Following on from the original title which launched last year, White Knight Chronicles II is a direct sequel, though not only in terms of narrative. Players are awkwardly eased back into Level-5’s mystical universe with a lacklustre overview of the first game proceeded by a lengthy introduction sequence. Simply put, Yshrenia is looking to reinstate its tryannical empire is once again, the Archduchy of Faria being their first target. After a brief clash of arms, Farian noble Lady Miu is escorted from the palace by her blade-friendly guardian, Scardigne as the kingdom is slowly overwhelmed.[boxout]At this point players are given their first taste of gameplay as White Knight Chronicles II grants you control of Scardigne during the escape from Faria. However, it is also at this point that you will unearth the game’s first and most flagrant mistake. White Knight Chronicles II makes the bold assumption that players have already championed the first game, hence belligerently forcing the reigns into your hands without so much as a tutorial or even vague hint as to how the game is played. It erects an intimidating barrier to entry that could even deflect the most hardcore RPG fans, and only gets worse as the first half-hour of gameplay swiftly comes to a close.
With Miu on the run, the game switches focuses to White Knight’s existing cast of main characters, Leonard, Yullie, and Eldore, as they travel across the kingdom via airship. Generic in appearance and personality, the game dangles the narrative thread of the original game just out of reach, failing to outline the relationship between these protagonists or what impact they have had on the story. Similar to the opening section of the game, there is also a healthy dose of bewilderment in terms of gameplay mechanics too. Instead of cleaning the slate and starting anew, White Knight Chronicles thrusts a cradle of four, level thirty-five characters into your arms (including your custom character,) each with a stockpile of skills points at their disposal.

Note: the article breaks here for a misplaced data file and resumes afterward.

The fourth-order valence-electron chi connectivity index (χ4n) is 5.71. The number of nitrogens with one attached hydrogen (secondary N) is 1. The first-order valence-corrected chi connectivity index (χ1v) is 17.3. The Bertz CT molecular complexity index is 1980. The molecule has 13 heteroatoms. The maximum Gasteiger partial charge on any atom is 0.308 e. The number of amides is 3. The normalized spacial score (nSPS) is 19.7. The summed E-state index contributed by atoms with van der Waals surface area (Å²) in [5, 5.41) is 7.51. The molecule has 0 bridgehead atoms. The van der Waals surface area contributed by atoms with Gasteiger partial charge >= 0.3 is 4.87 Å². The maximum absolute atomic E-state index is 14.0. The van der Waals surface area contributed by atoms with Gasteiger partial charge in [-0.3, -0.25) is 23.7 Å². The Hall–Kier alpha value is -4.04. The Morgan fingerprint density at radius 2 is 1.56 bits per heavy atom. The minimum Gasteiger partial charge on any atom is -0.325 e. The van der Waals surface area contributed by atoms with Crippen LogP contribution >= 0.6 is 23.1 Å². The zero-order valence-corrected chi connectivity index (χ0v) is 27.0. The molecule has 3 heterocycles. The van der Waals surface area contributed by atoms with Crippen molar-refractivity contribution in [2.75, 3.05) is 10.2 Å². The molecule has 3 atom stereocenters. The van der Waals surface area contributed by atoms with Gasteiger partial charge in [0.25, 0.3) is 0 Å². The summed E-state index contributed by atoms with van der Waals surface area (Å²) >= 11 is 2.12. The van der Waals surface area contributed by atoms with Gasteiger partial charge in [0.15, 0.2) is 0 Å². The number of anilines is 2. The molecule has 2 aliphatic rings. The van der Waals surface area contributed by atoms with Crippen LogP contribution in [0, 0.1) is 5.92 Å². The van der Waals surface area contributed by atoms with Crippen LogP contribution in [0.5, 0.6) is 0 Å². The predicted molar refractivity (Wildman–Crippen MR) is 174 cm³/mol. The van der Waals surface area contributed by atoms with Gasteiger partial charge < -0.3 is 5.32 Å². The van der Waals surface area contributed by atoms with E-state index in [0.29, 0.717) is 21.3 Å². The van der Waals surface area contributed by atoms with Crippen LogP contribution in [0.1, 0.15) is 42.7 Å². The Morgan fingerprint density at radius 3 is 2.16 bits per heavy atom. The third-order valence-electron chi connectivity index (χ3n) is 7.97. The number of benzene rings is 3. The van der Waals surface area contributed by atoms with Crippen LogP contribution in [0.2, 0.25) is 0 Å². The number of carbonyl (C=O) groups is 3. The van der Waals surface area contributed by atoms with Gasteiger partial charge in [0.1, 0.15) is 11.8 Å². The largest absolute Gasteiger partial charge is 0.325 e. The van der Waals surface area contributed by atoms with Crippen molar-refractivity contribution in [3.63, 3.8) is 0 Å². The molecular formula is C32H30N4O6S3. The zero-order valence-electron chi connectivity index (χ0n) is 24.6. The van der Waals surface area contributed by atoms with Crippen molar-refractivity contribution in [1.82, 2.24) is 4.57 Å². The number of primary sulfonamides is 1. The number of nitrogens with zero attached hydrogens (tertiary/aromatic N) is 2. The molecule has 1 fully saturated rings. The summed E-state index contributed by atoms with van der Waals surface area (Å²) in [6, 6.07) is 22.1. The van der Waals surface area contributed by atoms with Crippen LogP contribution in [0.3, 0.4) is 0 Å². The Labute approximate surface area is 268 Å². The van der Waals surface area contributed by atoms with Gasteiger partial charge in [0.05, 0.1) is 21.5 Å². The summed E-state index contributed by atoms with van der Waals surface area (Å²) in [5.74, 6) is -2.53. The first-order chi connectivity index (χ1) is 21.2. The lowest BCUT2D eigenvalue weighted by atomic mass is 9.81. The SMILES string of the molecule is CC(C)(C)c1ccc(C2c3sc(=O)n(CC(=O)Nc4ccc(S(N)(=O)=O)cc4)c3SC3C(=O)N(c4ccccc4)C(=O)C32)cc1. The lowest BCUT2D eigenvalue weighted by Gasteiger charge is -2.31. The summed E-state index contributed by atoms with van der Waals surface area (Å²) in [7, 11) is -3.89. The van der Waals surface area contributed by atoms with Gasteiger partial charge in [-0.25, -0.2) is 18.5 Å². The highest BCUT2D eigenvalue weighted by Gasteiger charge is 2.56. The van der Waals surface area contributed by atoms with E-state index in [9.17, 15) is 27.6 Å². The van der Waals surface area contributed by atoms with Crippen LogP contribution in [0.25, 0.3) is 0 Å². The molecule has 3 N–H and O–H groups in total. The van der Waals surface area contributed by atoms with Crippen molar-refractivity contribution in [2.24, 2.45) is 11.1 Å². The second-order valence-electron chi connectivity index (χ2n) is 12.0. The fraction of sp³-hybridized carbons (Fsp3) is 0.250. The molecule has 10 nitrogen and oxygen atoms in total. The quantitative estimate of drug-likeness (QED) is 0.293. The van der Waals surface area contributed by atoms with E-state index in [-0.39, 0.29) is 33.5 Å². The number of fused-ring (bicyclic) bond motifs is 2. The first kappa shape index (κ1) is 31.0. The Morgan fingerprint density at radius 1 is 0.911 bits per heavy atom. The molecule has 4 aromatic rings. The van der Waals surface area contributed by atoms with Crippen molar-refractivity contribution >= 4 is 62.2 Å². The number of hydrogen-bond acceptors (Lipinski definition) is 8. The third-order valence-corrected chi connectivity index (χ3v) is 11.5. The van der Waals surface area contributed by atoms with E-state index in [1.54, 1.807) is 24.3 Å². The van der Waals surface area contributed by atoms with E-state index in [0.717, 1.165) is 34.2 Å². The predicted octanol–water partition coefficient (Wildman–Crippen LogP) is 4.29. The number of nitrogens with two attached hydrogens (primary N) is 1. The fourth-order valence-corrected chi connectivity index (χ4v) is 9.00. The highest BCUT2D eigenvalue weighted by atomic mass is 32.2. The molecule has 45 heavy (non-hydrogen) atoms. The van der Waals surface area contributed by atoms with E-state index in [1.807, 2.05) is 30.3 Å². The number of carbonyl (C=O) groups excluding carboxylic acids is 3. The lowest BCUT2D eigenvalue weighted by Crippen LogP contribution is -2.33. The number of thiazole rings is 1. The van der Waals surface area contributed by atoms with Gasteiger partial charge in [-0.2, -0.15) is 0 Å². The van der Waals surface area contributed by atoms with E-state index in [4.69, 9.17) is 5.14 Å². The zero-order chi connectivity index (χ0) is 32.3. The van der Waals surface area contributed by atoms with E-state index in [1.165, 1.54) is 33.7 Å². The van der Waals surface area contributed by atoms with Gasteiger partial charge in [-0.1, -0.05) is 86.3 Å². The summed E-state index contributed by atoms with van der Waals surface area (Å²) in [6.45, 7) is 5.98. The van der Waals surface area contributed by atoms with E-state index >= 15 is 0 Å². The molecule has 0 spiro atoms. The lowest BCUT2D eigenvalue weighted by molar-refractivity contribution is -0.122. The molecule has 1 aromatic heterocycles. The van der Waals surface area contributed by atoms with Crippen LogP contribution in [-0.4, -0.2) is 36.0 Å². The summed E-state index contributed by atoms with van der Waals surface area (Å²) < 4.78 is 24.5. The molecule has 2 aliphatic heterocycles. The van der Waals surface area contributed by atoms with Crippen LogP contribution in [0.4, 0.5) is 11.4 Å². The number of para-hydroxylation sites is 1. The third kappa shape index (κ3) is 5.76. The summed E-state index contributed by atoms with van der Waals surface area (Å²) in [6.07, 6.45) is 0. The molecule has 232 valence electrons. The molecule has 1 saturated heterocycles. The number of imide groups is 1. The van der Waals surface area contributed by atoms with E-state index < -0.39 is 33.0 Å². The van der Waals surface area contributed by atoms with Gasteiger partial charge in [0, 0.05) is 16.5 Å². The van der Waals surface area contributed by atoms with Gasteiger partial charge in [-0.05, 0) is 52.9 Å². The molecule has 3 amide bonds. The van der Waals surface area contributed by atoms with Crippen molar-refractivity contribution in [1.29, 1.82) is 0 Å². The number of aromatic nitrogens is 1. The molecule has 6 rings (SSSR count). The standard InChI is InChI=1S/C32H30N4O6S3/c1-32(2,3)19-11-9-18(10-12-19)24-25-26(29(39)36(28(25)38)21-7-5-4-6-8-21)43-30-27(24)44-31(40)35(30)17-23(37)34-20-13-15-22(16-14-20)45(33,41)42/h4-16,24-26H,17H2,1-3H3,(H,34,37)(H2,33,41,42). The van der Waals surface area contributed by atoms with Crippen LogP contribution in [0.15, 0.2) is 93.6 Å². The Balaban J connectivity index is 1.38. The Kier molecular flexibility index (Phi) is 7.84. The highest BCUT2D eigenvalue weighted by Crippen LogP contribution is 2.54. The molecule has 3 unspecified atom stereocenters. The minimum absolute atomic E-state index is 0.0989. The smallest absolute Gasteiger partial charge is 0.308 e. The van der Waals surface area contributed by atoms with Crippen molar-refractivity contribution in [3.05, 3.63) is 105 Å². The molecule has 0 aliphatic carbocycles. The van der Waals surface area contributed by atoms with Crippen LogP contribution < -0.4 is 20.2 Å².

Of course, for WKC vets, there is an option to import your data from the previous game, but for newcomers it’s a case of spending almost twenty minutes just to figure out which abilities do what and how to upgrade them. White Knight Chronicles II finally begins to gather pace as both sections of the game merge into one; Leonard and co. encounter Scardigne and Miu as they flee the Red Farian rebels and after a heated battle with civil war instigator, Ban Nanazel, the two parties unite and venture toward Faria to stop the usurpers.[drop2]Trekking through the Lost Forest, the game’s first open environment, players will be able to get comfortable with how the game flows. Adopting a playstyle which combines elements from turn-based RPGs such as Dragon Quest/Final Fantasy, and today’s most popular MMOs, Everquest and World of Warcraft, White Knight Chronicles offers a completely unique experience and one which modernises how JRPGs are perceived. It’s hardly a secret that the once mighty turn-based RPG, a hallmark of Japanese gaming, is beginning to whither under the presence of Western blockbusters.